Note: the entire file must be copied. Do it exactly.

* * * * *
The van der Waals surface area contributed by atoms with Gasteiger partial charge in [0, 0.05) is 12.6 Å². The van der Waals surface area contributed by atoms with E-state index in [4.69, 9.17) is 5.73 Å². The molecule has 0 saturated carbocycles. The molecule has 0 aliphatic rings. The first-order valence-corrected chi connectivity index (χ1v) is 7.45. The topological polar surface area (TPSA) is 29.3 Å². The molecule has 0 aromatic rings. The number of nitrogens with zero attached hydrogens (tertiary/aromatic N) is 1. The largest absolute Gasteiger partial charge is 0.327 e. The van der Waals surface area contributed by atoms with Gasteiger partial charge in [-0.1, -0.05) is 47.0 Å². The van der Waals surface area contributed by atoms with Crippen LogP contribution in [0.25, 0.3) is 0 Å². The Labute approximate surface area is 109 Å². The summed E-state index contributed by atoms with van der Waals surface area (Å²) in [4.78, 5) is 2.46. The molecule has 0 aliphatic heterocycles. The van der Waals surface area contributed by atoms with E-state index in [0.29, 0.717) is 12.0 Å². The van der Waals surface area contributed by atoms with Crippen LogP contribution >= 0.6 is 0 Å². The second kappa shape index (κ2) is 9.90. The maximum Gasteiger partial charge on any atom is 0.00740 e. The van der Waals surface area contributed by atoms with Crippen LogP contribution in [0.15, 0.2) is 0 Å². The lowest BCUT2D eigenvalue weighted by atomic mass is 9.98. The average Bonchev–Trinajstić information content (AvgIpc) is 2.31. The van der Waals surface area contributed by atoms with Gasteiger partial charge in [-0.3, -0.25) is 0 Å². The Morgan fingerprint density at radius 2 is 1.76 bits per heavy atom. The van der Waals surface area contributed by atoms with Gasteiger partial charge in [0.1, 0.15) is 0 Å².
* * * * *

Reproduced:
The van der Waals surface area contributed by atoms with Gasteiger partial charge in [0, 0.05) is 12.6 Å². The van der Waals surface area contributed by atoms with E-state index in [4.69, 9.17) is 5.73 Å². The molecule has 0 saturated carbocycles. The molecule has 0 aliphatic rings. The first-order valence-corrected chi connectivity index (χ1v) is 7.45. The topological polar surface area (TPSA) is 29.3 Å². The molecule has 0 aromatic rings. The number of nitrogens with zero attached hydrogens (tertiary/aromatic N) is 1. The largest absolute Gasteiger partial charge is 0.327 e. The van der Waals surface area contributed by atoms with Gasteiger partial charge in [-0.1, -0.05) is 47.0 Å². The van der Waals surface area contributed by atoms with Crippen LogP contribution in [0.25, 0.3) is 0 Å². The Labute approximate surface area is 109 Å². The summed E-state index contributed by atoms with van der Waals surface area (Å²) in [4.78, 5) is 2.46. The molecule has 0 aliphatic heterocycles. The van der Waals surface area contributed by atoms with E-state index in [0.29, 0.717) is 12.0 Å². The van der Waals surface area contributed by atoms with Crippen LogP contribution >= 0.6 is 0 Å². The second kappa shape index (κ2) is 9.90. The maximum Gasteiger partial charge on any atom is 0.00740 e. The van der Waals surface area contributed by atoms with Crippen LogP contribution in [0.15, 0.2) is 0 Å². The lowest BCUT2D eigenvalue weighted by atomic mass is 9.98. The average Bonchev–Trinajstić information content (AvgIpc) is 2.31. The van der Waals surface area contributed by atoms with Gasteiger partial charge in [-0.3, -0.25) is 0 Å². The Morgan fingerprint density at radius 2 is 1.76 bits per heavy atom. The van der Waals surface area contributed by atoms with Gasteiger partial charge in [0.1, 0.15) is 0 Å².